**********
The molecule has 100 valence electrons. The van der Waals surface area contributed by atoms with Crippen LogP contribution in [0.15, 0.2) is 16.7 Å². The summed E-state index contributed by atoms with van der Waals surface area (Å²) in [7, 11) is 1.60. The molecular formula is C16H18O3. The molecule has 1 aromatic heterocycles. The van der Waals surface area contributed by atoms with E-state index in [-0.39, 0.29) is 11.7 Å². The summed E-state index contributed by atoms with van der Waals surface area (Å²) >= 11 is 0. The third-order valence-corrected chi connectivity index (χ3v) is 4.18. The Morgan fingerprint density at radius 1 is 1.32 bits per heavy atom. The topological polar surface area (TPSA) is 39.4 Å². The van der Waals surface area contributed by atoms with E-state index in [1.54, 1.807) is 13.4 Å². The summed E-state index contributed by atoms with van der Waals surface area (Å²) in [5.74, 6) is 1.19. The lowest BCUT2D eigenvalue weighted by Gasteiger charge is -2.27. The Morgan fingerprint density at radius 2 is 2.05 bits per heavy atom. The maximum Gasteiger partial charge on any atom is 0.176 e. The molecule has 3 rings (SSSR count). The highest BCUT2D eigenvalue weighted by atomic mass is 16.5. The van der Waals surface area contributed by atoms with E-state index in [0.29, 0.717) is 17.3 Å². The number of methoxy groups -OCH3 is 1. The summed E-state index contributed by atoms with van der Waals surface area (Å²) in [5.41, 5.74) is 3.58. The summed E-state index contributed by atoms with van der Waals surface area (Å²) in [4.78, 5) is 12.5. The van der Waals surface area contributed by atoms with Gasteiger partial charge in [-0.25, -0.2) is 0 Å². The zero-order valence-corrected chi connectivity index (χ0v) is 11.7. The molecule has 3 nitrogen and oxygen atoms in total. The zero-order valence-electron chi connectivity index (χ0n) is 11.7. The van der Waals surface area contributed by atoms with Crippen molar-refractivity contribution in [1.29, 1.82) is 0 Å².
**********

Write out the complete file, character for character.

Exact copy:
The molecule has 100 valence electrons. The van der Waals surface area contributed by atoms with Crippen LogP contribution in [0.15, 0.2) is 16.7 Å². The summed E-state index contributed by atoms with van der Waals surface area (Å²) in [7, 11) is 1.60. The molecular formula is C16H18O3. The molecule has 1 aromatic heterocycles. The van der Waals surface area contributed by atoms with E-state index in [-0.39, 0.29) is 11.7 Å². The summed E-state index contributed by atoms with van der Waals surface area (Å²) >= 11 is 0. The third-order valence-corrected chi connectivity index (χ3v) is 4.18. The Morgan fingerprint density at radius 1 is 1.32 bits per heavy atom. The topological polar surface area (TPSA) is 39.4 Å². The van der Waals surface area contributed by atoms with E-state index in [1.54, 1.807) is 13.4 Å². The summed E-state index contributed by atoms with van der Waals surface area (Å²) in [5.74, 6) is 1.19. The lowest BCUT2D eigenvalue weighted by Gasteiger charge is -2.27. The Morgan fingerprint density at radius 2 is 2.05 bits per heavy atom. The maximum Gasteiger partial charge on any atom is 0.176 e. The molecule has 3 rings (SSSR count). The highest BCUT2D eigenvalue weighted by atomic mass is 16.5. The van der Waals surface area contributed by atoms with E-state index in [0.29, 0.717) is 17.3 Å². The number of methoxy groups -OCH3 is 1. The summed E-state index contributed by atoms with van der Waals surface area (Å²) in [5.41, 5.74) is 3.58. The summed E-state index contributed by atoms with van der Waals surface area (Å²) in [4.78, 5) is 12.5. The van der Waals surface area contributed by atoms with Gasteiger partial charge in [-0.25, -0.2) is 0 Å². The zero-order valence-corrected chi connectivity index (χ0v) is 11.7. The molecule has 3 nitrogen and oxygen atoms in total. The zero-order valence-electron chi connectivity index (χ0n) is 11.7. The van der Waals surface area contributed by atoms with Crippen molar-refractivity contribution in [1.29, 1.82) is 0 Å².